Alzheimer’s cases are skyrocketing—but you don’t have to become a statistic

This latest news couldn’t have come at a better time. Not that it’s good, mind you. In fact, as you will quickly see, there’s nothing good about it.

But I’ve just launched a new protocol designed to beat Alzheimer’s. And if the projections in this new report are anywhere close to accurate, it could wind up having a much bigger impact than even I anticipated.

I’m just going to jump right into it: Researchers at UCLA’s Fielding School of Public Health estimate that 15 million Americans will suffer from either Alzheimer’s (AD) or mild cognitive impairment (MCI) by 2060. That’s nearly triple the number of people currently facing this dreaded disease.

Meanwhile, the number of Americans with preclinical Alzheimer’s is set to shoot up to 75 million—a 60 percent increase. And the worst part is that many of these preclinical patients don’t even know that they have the disease.

Not that conventional medicine offers anything of significant value to help them—which is exactly why I created my protocol.

The research community has made a lot of strides when it comes to understanding the causes of Alzheimer’s—and most particularly, the importance of intervention in the pre-clinical stage of the disease. And this is exactly the stage that many of the methods in my protocol were designed to target. (Though I also include some truly stunning research on natural therapies that can halt—and even reverse—ALL stages of cognitive decline, from those all-too-common senior moments, to severe cases of full-blown Alzheimer’s.)

I have written over and over about the power of diet, nutritional supplementation, and exercise to halt the progression of Alzheimer’s and dementia. My protocol guides you through every step—allowing you to implement the most effective disease-modifying strategies before significant damage to your brain takes hold.

I realize it sounds very simple. (And in some ways, yes, it really is.) But I can assure you that you won’t find a program like this anywhere else. And here’s why.

Conventional wisdom assumes that the earliest stage of Alzheimer’s begins with the build-up of amyloid in the brain—not enough to cause symptoms, but enough to be detectable with imaging or spinal fluid testing.

Eventually, this amyloidosis gives way to neurodegeneration—leading to cognitive decline that’s only subtle at first. Then, it becomes diagnosable as mild cognitive impairment… and eventually, as full-fledged Alzheimer’s-type dementia.

Or so the conventional theory goes. And it probably won’t surprise you that I beg to differ.

And this difference becomes evident—striking, even—once you go through the lessons in my protocol. Mostly because conventional medicine never factors the real root cause into their “solutions.” (And in this case, I have to tell you, it isn’t those amyloid plaques.)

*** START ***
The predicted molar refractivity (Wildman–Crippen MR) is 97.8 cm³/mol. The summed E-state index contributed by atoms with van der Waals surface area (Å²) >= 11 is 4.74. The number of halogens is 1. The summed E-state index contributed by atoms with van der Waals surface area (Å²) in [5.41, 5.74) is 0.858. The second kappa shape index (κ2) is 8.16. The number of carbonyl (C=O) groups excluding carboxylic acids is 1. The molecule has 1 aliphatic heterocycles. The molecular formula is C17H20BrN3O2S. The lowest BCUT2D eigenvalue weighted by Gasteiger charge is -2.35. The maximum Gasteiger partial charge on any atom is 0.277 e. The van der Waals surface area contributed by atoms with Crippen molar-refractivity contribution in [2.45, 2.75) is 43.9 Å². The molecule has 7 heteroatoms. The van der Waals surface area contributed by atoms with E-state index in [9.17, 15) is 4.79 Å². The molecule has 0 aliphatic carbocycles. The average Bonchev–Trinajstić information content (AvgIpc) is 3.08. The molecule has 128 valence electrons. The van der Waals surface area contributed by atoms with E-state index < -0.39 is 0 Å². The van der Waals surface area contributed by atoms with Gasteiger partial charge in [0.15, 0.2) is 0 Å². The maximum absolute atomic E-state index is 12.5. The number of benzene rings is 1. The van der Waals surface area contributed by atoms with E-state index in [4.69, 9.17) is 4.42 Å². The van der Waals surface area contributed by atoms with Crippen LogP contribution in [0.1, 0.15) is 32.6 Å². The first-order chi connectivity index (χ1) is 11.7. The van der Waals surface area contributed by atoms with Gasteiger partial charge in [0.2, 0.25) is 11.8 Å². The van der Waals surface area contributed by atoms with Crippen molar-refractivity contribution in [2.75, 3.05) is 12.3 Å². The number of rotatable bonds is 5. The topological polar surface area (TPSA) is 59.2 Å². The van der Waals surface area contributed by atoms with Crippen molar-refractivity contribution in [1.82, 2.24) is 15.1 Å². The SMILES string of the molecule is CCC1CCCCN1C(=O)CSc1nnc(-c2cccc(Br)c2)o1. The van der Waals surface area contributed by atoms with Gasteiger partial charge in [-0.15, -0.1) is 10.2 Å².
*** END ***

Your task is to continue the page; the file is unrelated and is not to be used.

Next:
But let’s get back to this study. Because while the devil’s in the details, there are at least a few things that we can all agree on. The main thing being that prevention is critical. (Though, again, despite what the mainstream would have you believe, full recovery IS possible, as you’ll also see in my protocol.)

This study examined the potential impact of two different approaches. First, you have primary prevention, which involves interventions before physical changes to the brain take hold. (This is where my protocol starts—and it remains a tragically novel concept for traditional medicine.)

Then you have secondary prevention, which focuses on keeping patients with brain changes and associated mild cognitive impairment from progressing to more severe Alzheimer’s dementia. But even this is a break from the norm, since mainstream medicine almost always waits for diseases to reach crisis-point before it even considers doing anything about them.

While I obviously prefer the primary approach, prevention is prevention. And according to this study’s authors, both strategies could cut the projected annual risk of amyloidosis, MCI, and AD in half over the next forty years.

The fact that it often takes decades to move from the preclinical stages of disease to full-blown dementia means that we have time on our side. But we need to be prepared to make the most of it.

And I do mean “we”—not them. Because with their track record, you’d have to be crazy to expect conventional medicine to be on the cutting edge of anything. Even now, when there’s so much at stake.

The fact that they’re even talking about the role that factors like obesity and heart health play in our nation’s dismal dementia predictions is, frankly, shocking to me. But as usual, if you want a complete discussion of these issues—and more importantly, a detailed plan to address them effectively—you’re better off skipping straight to my new Drug-Free Protocol for Reversing Alzheimer’s and Dementia. You can learn more about it or enroll today by clicking here.